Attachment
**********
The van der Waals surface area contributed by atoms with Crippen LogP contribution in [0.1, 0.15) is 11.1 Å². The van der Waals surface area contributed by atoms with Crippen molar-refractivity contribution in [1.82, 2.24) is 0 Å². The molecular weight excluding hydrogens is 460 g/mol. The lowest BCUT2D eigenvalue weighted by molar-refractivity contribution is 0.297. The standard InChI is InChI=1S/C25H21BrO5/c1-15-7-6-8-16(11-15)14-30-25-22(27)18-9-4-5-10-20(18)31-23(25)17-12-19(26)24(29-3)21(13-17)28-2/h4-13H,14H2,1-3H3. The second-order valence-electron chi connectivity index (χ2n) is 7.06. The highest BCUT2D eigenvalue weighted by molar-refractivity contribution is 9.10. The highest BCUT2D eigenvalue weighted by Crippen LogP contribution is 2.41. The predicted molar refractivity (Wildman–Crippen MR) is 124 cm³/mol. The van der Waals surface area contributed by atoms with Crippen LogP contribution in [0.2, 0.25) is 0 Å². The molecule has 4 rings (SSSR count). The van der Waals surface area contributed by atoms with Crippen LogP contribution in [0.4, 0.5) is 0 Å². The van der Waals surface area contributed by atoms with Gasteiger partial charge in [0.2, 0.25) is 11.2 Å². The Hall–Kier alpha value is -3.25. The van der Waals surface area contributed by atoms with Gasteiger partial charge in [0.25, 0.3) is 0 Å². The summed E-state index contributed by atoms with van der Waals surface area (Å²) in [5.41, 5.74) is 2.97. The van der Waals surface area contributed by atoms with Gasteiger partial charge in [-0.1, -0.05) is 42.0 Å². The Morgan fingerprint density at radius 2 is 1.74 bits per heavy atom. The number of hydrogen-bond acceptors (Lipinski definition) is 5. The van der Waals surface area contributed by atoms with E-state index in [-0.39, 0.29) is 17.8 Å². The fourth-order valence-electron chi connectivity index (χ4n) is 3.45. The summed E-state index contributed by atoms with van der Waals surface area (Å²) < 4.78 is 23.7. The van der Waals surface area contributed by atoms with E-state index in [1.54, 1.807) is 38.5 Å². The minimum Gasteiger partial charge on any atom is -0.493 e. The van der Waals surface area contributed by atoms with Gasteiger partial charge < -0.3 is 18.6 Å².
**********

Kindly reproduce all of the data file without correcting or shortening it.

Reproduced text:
The van der Waals surface area contributed by atoms with Crippen LogP contribution in [0.1, 0.15) is 11.1 Å². The van der Waals surface area contributed by atoms with Crippen molar-refractivity contribution in [1.82, 2.24) is 0 Å². The molecular weight excluding hydrogens is 460 g/mol. The lowest BCUT2D eigenvalue weighted by molar-refractivity contribution is 0.297. The standard InChI is InChI=1S/C25H21BrO5/c1-15-7-6-8-16(11-15)14-30-25-22(27)18-9-4-5-10-20(18)31-23(25)17-12-19(26)24(29-3)21(13-17)28-2/h4-13H,14H2,1-3H3. The second-order valence-electron chi connectivity index (χ2n) is 7.06. The highest BCUT2D eigenvalue weighted by molar-refractivity contribution is 9.10. The highest BCUT2D eigenvalue weighted by Crippen LogP contribution is 2.41. The predicted molar refractivity (Wildman–Crippen MR) is 124 cm³/mol. The van der Waals surface area contributed by atoms with Crippen LogP contribution in [0.2, 0.25) is 0 Å². The molecule has 4 rings (SSSR count). The van der Waals surface area contributed by atoms with Crippen LogP contribution in [0.4, 0.5) is 0 Å². The van der Waals surface area contributed by atoms with Gasteiger partial charge in [0.2, 0.25) is 11.2 Å². The Hall–Kier alpha value is -3.25. The van der Waals surface area contributed by atoms with Gasteiger partial charge in [0.25, 0.3) is 0 Å². The summed E-state index contributed by atoms with van der Waals surface area (Å²) in [5.41, 5.74) is 2.97. The van der Waals surface area contributed by atoms with Gasteiger partial charge in [-0.1, -0.05) is 42.0 Å². The Morgan fingerprint density at radius 2 is 1.74 bits per heavy atom. The number of hydrogen-bond acceptors (Lipinski definition) is 5. The van der Waals surface area contributed by atoms with E-state index in [-0.39, 0.29) is 17.8 Å². The fourth-order valence-electron chi connectivity index (χ4n) is 3.45. The summed E-state index contributed by atoms with van der Waals surface area (Å²) < 4.78 is 23.7. The van der Waals surface area contributed by atoms with E-state index in [1.54, 1.807) is 38.5 Å². The minimum Gasteiger partial charge on any atom is -0.493 e. The van der Waals surface area contributed by atoms with Gasteiger partial charge < -0.3 is 18.6 Å².